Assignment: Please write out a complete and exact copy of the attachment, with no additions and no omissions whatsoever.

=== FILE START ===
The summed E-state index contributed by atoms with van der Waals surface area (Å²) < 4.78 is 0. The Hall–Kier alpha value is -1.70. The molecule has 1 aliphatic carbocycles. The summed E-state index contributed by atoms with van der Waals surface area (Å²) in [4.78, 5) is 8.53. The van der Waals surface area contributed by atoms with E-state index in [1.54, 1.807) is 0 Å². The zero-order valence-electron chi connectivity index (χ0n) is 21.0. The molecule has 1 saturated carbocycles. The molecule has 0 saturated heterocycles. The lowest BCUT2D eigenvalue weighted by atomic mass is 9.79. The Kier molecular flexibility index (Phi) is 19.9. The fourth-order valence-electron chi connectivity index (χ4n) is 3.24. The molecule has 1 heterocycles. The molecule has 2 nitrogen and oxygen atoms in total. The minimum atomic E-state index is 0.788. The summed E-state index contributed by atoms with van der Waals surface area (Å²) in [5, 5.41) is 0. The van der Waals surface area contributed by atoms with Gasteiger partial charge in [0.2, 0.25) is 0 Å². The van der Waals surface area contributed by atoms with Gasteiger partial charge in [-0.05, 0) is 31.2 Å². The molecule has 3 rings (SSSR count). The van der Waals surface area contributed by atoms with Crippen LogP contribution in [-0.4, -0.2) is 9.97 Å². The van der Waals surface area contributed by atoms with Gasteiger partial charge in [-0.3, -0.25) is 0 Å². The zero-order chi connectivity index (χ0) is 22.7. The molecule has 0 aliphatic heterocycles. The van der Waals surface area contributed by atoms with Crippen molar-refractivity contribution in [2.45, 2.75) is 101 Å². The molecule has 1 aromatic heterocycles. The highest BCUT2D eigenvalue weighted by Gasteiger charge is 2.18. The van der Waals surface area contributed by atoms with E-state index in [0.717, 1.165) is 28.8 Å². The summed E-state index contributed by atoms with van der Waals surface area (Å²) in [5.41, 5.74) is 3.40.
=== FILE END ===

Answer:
The summed E-state index contributed by atoms with van der Waals surface area (Å²) < 4.78 is 0. The Hall–Kier alpha value is -1.70. The molecule has 1 aliphatic carbocycles. The summed E-state index contributed by atoms with van der Waals surface area (Å²) in [4.78, 5) is 8.53. The van der Waals surface area contributed by atoms with E-state index in [1.54, 1.807) is 0 Å². The zero-order valence-electron chi connectivity index (χ0n) is 21.0. The molecule has 1 saturated carbocycles. The molecule has 0 saturated heterocycles. The lowest BCUT2D eigenvalue weighted by atomic mass is 9.79. The Kier molecular flexibility index (Phi) is 19.9. The fourth-order valence-electron chi connectivity index (χ4n) is 3.24. The molecule has 1 heterocycles. The molecule has 2 nitrogen and oxygen atoms in total. The minimum atomic E-state index is 0.788. The summed E-state index contributed by atoms with van der Waals surface area (Å²) in [5, 5.41) is 0. The van der Waals surface area contributed by atoms with Gasteiger partial charge in [0.2, 0.25) is 0 Å². The van der Waals surface area contributed by atoms with Gasteiger partial charge in [-0.05, 0) is 31.2 Å². The molecule has 3 rings (SSSR count). The van der Waals surface area contributed by atoms with Crippen LogP contribution in [-0.4, -0.2) is 9.97 Å². The van der Waals surface area contributed by atoms with Gasteiger partial charge in [-0.3, -0.25) is 0 Å². The zero-order chi connectivity index (χ0) is 22.7. The molecule has 0 aliphatic heterocycles. The van der Waals surface area contributed by atoms with Crippen molar-refractivity contribution in [2.45, 2.75) is 101 Å². The molecule has 1 aromatic heterocycles. The highest BCUT2D eigenvalue weighted by Gasteiger charge is 2.18. The van der Waals surface area contributed by atoms with E-state index in [0.717, 1.165) is 28.8 Å². The summed E-state index contributed by atoms with van der Waals surface area (Å²) in [5.41, 5.74) is 3.40.